Over the past decade, a growing number of economists and psychologists have been examining the drivers of happiness, or at least "subjective well-being". They generally converge around the idea that, beyond a certain threshold, consuming more does not make one happier. To this endogenous limit of the promises of the consumer society is added, with increasing evidence, the ecological impasse to which the logic of more and more leads. Does this mean that we should reject consumption altogether and promote frugality?
Out it would be to neglect the role of consumption in the economic circuit, the radicality of such a posture peaches by its lack of nuance. Not all consumption is equal, both in terms of its contribution to individual well-being and its environmental and societal impact. On this second point, eco-design, organic or "reasoned" agriculture, short circuits, the circular economy, the economy of functionality ... are all avenues that show the way to good consumption. On the capacity of consumption to contribute to individual well-being, the pioneering work of the economist Tibor Scitovsky suggests that if certain forms of consumption fail to produce a lasting increase in subjective well-being, others can contribute to the development of individuals.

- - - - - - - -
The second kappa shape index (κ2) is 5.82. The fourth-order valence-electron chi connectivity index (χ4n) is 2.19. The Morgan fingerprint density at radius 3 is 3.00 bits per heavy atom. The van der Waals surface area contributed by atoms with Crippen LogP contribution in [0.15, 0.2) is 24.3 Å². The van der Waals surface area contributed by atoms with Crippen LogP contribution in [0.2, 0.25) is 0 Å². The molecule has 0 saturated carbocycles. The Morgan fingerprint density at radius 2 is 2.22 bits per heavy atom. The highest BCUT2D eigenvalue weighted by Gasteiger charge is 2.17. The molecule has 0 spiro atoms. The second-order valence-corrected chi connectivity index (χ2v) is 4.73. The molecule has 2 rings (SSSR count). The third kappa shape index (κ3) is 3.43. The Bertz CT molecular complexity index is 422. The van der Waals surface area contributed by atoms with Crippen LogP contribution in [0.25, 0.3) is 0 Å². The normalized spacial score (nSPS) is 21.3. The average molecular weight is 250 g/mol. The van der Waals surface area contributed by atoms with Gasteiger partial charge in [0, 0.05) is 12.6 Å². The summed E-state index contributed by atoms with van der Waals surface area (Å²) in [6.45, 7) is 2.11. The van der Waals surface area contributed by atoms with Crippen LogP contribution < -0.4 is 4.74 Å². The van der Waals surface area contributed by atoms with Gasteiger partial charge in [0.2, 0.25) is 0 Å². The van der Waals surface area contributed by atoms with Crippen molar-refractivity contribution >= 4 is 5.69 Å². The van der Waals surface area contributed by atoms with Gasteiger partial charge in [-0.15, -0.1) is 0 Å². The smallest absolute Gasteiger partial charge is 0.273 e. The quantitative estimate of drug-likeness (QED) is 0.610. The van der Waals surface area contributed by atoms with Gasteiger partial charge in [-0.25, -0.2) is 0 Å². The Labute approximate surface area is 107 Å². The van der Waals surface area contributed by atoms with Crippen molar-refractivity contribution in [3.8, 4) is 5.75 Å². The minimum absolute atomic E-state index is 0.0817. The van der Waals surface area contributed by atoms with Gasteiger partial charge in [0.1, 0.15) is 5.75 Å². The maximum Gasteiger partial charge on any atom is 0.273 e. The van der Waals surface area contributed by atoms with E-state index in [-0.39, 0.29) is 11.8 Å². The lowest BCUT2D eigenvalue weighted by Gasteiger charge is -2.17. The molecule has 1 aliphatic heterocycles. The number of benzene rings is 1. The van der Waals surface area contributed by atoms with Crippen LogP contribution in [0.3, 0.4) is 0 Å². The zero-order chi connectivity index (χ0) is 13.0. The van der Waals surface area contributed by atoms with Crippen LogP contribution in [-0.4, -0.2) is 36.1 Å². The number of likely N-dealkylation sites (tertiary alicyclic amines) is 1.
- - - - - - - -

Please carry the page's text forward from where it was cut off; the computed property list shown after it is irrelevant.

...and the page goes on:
Recent research increasingly emphasizes the distinction between two approaches to happiness. On the one hand, there would be "hedonic" happiness, which is the maximization of pleasure and the minimization of pain. This is the one that seems doomed to saturation (which pushes people to run away) as soon as a certain standard of living has already been reached. Eudaimonic" happiness, on the other hand, would pass through the discovery and development by each person of his "daimon", that is to say, of his deep nature, his dispositions, his talents, his tastes. In other words, a happiness that passes through personal fulfilment. This humanistic approach to happiness - which does not exclude hedonic pleasure - opens up interesting perspectives for drawing the contours of "good consumption".
Brands and retailers operating in consumer markets are increasingly aware of the limits of a promise based primarily on "having". The success of "experiential" and "service-based" approaches reflects a growing awareness of the value of shifting the centre of gravity of the market relationship from "having" to "being". In other words, not just "making the sale", but caring about making the customer live - through the goods and/or services sold to him/her - an "experience", i.e. a valued, sometimes memorable moment that contributes to transforming the person. This concern for experience should not be limited - as is unfortunately too often the case - to the buying experience. It must extend to the consumption experience, i.e. the moments when the customer is striving to enjoy the potentially useful effects contained in his or her purchase. Much remains to be done in this direction, particularly by focusing the commercial relationship on co-producing solutions to targeted problems with the customer. This perspective is all the more attractive since, by focusing on the end purpose of consumption rather than on the material means of achieving it, we can see business models in which profitability depends on saving natural resources.